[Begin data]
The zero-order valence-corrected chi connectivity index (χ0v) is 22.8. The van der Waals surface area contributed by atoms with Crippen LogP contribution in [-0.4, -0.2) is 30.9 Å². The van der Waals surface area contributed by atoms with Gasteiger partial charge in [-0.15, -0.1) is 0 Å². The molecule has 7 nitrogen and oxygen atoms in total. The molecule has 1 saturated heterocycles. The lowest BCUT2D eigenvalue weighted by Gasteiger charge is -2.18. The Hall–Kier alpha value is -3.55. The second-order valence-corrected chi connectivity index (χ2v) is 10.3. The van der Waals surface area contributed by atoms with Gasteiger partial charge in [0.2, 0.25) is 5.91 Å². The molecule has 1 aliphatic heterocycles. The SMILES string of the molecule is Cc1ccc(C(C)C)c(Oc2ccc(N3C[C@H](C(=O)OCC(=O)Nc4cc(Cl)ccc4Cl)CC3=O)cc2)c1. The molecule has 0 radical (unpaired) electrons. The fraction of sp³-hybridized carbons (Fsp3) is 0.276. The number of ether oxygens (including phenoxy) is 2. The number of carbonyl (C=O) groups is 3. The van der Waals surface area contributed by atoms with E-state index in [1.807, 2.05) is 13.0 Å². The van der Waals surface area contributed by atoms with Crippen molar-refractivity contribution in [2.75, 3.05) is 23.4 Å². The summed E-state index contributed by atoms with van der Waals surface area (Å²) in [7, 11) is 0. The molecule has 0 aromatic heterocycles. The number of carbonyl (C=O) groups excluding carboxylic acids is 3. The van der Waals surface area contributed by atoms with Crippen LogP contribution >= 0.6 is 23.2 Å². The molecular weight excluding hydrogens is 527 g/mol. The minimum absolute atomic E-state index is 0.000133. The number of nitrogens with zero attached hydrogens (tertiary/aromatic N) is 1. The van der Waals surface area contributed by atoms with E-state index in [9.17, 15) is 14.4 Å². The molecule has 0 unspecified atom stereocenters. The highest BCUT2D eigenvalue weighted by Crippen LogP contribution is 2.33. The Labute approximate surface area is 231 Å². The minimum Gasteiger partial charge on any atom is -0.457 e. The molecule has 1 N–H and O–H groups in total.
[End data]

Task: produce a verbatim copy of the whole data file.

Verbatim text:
The zero-order valence-corrected chi connectivity index (χ0v) is 22.8. The van der Waals surface area contributed by atoms with Crippen LogP contribution in [-0.4, -0.2) is 30.9 Å². The van der Waals surface area contributed by atoms with Gasteiger partial charge in [-0.15, -0.1) is 0 Å². The molecule has 7 nitrogen and oxygen atoms in total. The molecule has 1 saturated heterocycles. The lowest BCUT2D eigenvalue weighted by Gasteiger charge is -2.18. The Hall–Kier alpha value is -3.55. The second-order valence-corrected chi connectivity index (χ2v) is 10.3. The van der Waals surface area contributed by atoms with Gasteiger partial charge in [0.2, 0.25) is 5.91 Å². The molecule has 1 aliphatic heterocycles. The SMILES string of the molecule is Cc1ccc(C(C)C)c(Oc2ccc(N3C[C@H](C(=O)OCC(=O)Nc4cc(Cl)ccc4Cl)CC3=O)cc2)c1. The molecule has 0 radical (unpaired) electrons. The fraction of sp³-hybridized carbons (Fsp3) is 0.276. The number of ether oxygens (including phenoxy) is 2. The number of carbonyl (C=O) groups is 3. The van der Waals surface area contributed by atoms with E-state index in [1.807, 2.05) is 13.0 Å². The van der Waals surface area contributed by atoms with Crippen molar-refractivity contribution in [2.75, 3.05) is 23.4 Å². The summed E-state index contributed by atoms with van der Waals surface area (Å²) in [7, 11) is 0. The molecule has 0 aromatic heterocycles. The number of carbonyl (C=O) groups excluding carboxylic acids is 3. The van der Waals surface area contributed by atoms with Crippen LogP contribution >= 0.6 is 23.2 Å². The molecular weight excluding hydrogens is 527 g/mol. The minimum absolute atomic E-state index is 0.000133. The number of nitrogens with zero attached hydrogens (tertiary/aromatic N) is 1. The van der Waals surface area contributed by atoms with E-state index in [9.17, 15) is 14.4 Å². The molecule has 0 unspecified atom stereocenters. The highest BCUT2D eigenvalue weighted by Crippen LogP contribution is 2.33. The Labute approximate surface area is 231 Å². The minimum Gasteiger partial charge on any atom is -0.457 e. The molecule has 1 N–H and O–H groups in total.